Wisława Szymborska in Literary Hub:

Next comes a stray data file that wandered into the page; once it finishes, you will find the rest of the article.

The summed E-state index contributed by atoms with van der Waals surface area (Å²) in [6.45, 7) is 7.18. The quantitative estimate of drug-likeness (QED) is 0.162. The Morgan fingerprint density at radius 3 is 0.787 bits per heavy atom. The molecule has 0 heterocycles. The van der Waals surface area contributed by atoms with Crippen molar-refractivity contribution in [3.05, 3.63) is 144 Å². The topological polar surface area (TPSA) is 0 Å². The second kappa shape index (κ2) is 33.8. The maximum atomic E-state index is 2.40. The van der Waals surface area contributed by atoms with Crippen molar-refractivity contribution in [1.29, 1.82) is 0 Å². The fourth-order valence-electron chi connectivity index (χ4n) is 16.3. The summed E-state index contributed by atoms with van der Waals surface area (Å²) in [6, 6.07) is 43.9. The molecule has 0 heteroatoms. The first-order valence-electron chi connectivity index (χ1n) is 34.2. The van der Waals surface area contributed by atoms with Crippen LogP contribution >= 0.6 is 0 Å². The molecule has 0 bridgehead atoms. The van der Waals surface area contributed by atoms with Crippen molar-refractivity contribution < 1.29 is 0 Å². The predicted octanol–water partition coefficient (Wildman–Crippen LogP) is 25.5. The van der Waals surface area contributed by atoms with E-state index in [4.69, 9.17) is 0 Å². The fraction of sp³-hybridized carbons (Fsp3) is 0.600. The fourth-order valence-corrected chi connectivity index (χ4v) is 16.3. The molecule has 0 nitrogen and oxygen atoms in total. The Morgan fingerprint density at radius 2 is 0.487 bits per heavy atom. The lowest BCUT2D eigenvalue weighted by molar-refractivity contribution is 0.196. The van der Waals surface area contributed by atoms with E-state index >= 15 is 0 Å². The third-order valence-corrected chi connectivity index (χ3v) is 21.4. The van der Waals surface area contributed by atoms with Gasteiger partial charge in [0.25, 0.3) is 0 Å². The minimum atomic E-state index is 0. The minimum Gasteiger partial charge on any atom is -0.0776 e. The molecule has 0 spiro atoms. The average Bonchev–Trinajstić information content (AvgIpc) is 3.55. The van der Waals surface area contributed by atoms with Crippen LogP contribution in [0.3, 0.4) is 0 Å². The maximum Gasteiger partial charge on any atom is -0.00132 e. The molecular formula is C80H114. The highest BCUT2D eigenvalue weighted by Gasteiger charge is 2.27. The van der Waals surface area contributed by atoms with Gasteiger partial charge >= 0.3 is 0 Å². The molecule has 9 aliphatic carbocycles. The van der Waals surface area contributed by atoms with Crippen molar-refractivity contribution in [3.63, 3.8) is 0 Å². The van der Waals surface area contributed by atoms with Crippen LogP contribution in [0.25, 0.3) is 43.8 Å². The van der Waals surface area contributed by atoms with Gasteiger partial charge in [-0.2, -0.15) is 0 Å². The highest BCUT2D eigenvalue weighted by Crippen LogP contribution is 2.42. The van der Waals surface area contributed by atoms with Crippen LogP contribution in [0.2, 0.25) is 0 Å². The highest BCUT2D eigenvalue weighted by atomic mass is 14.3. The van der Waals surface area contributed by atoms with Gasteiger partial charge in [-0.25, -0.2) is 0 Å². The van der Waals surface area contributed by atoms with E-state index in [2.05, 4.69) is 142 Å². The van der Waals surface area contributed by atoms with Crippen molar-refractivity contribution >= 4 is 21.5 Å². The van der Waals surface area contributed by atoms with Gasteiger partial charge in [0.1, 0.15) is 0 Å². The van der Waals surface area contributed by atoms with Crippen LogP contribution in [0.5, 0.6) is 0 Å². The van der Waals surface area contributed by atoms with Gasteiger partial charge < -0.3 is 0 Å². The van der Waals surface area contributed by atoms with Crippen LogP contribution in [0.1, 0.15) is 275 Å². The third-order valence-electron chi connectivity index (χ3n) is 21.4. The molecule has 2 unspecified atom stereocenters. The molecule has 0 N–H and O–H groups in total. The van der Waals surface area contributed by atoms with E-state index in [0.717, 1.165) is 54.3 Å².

A young musician attends the conservatory, a young artist studies at the academy, but the young writer has nowhere to go. You view this as an injustice. Not so. Schools for musicians and painters provide first and foremost technical knowledge you’d be hard pressed to acquire on your own in relatively short order. What is the writer to learn at his institute? Any ordinary school is all it takes to push a pen across the page. Literature holds no technical secrets, or at least secrets that can’t be plumbed by a gifted amateur (since no diploma will help the talentless). It’s the least professional of all artistic callings. You may take up writing at twenty or seventy. You may be a professor or an autodidact. You may skip your high school diploma (like Thomas Mann) or receive honorary doctorates at multiple universities (again like Mann). The road to Parnassus is open to all. In principle at least, since genes have the final say.